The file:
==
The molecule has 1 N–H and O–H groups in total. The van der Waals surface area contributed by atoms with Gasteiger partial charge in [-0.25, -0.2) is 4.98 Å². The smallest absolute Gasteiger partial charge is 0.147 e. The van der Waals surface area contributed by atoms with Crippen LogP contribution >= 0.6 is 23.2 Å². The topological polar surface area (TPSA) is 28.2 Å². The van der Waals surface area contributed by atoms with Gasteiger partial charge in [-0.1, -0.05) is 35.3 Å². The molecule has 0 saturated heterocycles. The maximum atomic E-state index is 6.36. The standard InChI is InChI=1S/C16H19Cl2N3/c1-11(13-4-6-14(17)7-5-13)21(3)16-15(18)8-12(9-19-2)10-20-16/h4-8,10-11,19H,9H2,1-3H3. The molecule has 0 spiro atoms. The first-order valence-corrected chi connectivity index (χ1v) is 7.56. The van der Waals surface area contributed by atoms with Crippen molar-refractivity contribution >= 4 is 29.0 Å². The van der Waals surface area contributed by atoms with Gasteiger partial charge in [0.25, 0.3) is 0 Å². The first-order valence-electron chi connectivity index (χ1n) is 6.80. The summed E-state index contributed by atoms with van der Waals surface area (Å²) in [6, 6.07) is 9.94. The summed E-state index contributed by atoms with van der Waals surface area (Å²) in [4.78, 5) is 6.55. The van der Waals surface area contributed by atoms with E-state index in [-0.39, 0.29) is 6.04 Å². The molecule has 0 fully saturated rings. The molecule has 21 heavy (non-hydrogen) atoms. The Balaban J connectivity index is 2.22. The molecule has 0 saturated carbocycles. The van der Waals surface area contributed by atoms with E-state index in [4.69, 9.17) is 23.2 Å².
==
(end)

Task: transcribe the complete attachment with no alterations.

The molecule has 1 N–H and O–H groups in total. The van der Waals surface area contributed by atoms with Gasteiger partial charge in [-0.25, -0.2) is 4.98 Å². The smallest absolute Gasteiger partial charge is 0.147 e. The van der Waals surface area contributed by atoms with Crippen LogP contribution >= 0.6 is 23.2 Å². The topological polar surface area (TPSA) is 28.2 Å². The van der Waals surface area contributed by atoms with Gasteiger partial charge in [-0.1, -0.05) is 35.3 Å². The molecule has 0 saturated heterocycles. The maximum atomic E-state index is 6.36. The standard InChI is InChI=1S/C16H19Cl2N3/c1-11(13-4-6-14(17)7-5-13)21(3)16-15(18)8-12(9-19-2)10-20-16/h4-8,10-11,19H,9H2,1-3H3. The molecule has 0 spiro atoms. The first-order valence-corrected chi connectivity index (χ1v) is 7.56. The van der Waals surface area contributed by atoms with Crippen molar-refractivity contribution >= 4 is 29.0 Å². The van der Waals surface area contributed by atoms with Gasteiger partial charge in [0.25, 0.3) is 0 Å². The first-order valence-electron chi connectivity index (χ1n) is 6.80. The summed E-state index contributed by atoms with van der Waals surface area (Å²) in [6, 6.07) is 9.94. The summed E-state index contributed by atoms with van der Waals surface area (Å²) in [4.78, 5) is 6.55. The van der Waals surface area contributed by atoms with E-state index in [-0.39, 0.29) is 6.04 Å². The molecule has 0 fully saturated rings. The molecule has 21 heavy (non-hydrogen) atoms. The Balaban J connectivity index is 2.22. The molecule has 0 saturated carbocycles. The van der Waals surface area contributed by atoms with E-state index in [4.69, 9.17) is 23.2 Å².